tending the function. Josephine had
guessed that; hence her secrecy. She
now enjoyed the triumph of having
at her table a real gentleman whose
presence would have honoured any
dining room in the parish of St.
James. She had introduced Mr.
Huntingdon to the rest of her guests
as though he were her property.
And that, indeed, was the impression
she desired to create.
They had sat down to supper at
about ten o'clock, and Josephine,
knowing that wine could break down
the barriers of class for a time if
enough of it were taken, had her but-
lers pass round bottles and jugs un-
remittingly, while the people at
table, with the exception of Hun-
tingdon and herself, proceeded to
gorge. Soon the wine and the rum
commenced to have their intended
effect. The men were talking loudly
when Psyche arrived at about eleven
o'clock, while more than one of the
women, filled to repletion, had push-
ed their chairs a little away from
the table and hoisted their legs there-
Laughter and noise of a drunken
description filled the room as the
hour drew on to midnight; two of
the younger men, careless or oblivi-
ous of Mr. Huntingdon's presence
now, had thrown their arms round
the shoulders of the women next to
them and were fondling these with-
out any regard for appearances what-
ever. These young women seemed
not to a care a jot, but squealed and
shouted when the men went too far,
and talked in the slave-English that
they used at horbe, and larded their
speech with words which in their
sober moments they i'ould themselves
have declared to be obscene.
Josephine's father had passed out,
his head resting on the table help-
lessly. All this Psyche saw and
heard from her vantage point by the
window, and she was not surprised
when Josephine deliberately threw
her arm round Charles Huntingdon's


neck. Then Josephine leaned against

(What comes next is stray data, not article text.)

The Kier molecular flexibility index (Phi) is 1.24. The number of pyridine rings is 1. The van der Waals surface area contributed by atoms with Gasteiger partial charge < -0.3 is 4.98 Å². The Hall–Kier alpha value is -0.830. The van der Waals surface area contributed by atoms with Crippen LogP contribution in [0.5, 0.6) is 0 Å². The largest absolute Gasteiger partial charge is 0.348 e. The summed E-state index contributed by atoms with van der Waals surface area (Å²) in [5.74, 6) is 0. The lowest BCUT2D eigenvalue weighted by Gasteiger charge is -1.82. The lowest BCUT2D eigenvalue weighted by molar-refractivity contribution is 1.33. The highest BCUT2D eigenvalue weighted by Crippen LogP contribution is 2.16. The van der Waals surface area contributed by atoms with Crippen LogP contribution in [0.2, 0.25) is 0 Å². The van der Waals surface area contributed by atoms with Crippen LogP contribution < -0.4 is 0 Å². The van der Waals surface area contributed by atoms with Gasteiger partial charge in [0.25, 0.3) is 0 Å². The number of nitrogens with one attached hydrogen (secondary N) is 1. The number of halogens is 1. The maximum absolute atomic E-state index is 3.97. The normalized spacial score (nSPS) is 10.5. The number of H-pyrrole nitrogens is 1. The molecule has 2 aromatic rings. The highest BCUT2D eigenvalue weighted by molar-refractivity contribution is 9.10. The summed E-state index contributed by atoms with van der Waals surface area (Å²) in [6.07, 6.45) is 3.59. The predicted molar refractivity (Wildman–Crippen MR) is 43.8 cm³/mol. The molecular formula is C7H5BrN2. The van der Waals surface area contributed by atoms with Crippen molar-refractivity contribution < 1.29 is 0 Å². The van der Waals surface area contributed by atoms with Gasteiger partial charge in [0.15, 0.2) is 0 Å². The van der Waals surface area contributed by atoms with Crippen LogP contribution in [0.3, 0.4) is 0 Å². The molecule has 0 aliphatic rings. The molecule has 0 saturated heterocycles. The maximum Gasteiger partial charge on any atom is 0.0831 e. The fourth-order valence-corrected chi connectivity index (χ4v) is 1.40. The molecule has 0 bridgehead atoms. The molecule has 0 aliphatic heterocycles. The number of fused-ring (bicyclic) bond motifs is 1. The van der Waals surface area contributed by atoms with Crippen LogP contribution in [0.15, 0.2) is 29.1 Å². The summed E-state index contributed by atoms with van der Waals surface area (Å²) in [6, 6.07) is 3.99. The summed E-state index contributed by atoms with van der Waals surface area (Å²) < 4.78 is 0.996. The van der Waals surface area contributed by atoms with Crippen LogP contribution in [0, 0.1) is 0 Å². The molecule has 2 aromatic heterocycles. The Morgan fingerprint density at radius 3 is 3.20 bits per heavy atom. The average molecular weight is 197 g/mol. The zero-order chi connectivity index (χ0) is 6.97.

him and whispered something in his
ear.i They rose from the table quiet-
ly, no one paying any attention to
them. Josephine led the way out of
the house.
The slaves saw them, of course,
Sbut merely made way for them. What
slaves might think mattered nothing.
The change of atmosphere was
grateful to Charles; he stood in the
yard and breathed in the cool night
air gladly. The candles, the smoke
from the men's cigars, the heat from
nine or ten ill-bathed waiters -
slaves whom Josephine had borro,'v-
ed for the night of festivity had
made ,the dining-room close :ind
smelly: it was a pleasant relief to
be outside. "Let's go for a walk,"
suggested, Josephine in what she
imagined to be a whisper. But she
spoke loudly. for she too, though she
had been careful, had been drinking
more than she was accustomed to
Psyche was not far from th.
couple when, they came down the
steps and set off in the direction that
Josephine indicated. They went arm
in arm. She slipped from the spec-
tators among whom she had been
standing and crept after them, being
guided by the sound of their feet as
they walked heavily on the hardened
earth. Barefooted as she was, and
extremely careful, her footsteps could
not fall upon their ears.
The front of the head carpenter'.
house faced the Negro village of
Plimsole: it stood upon a slight emin--
ence, as did the other residences of
the white men employed on this
estate. Through the farms, or cane-
pieces as they were called (which on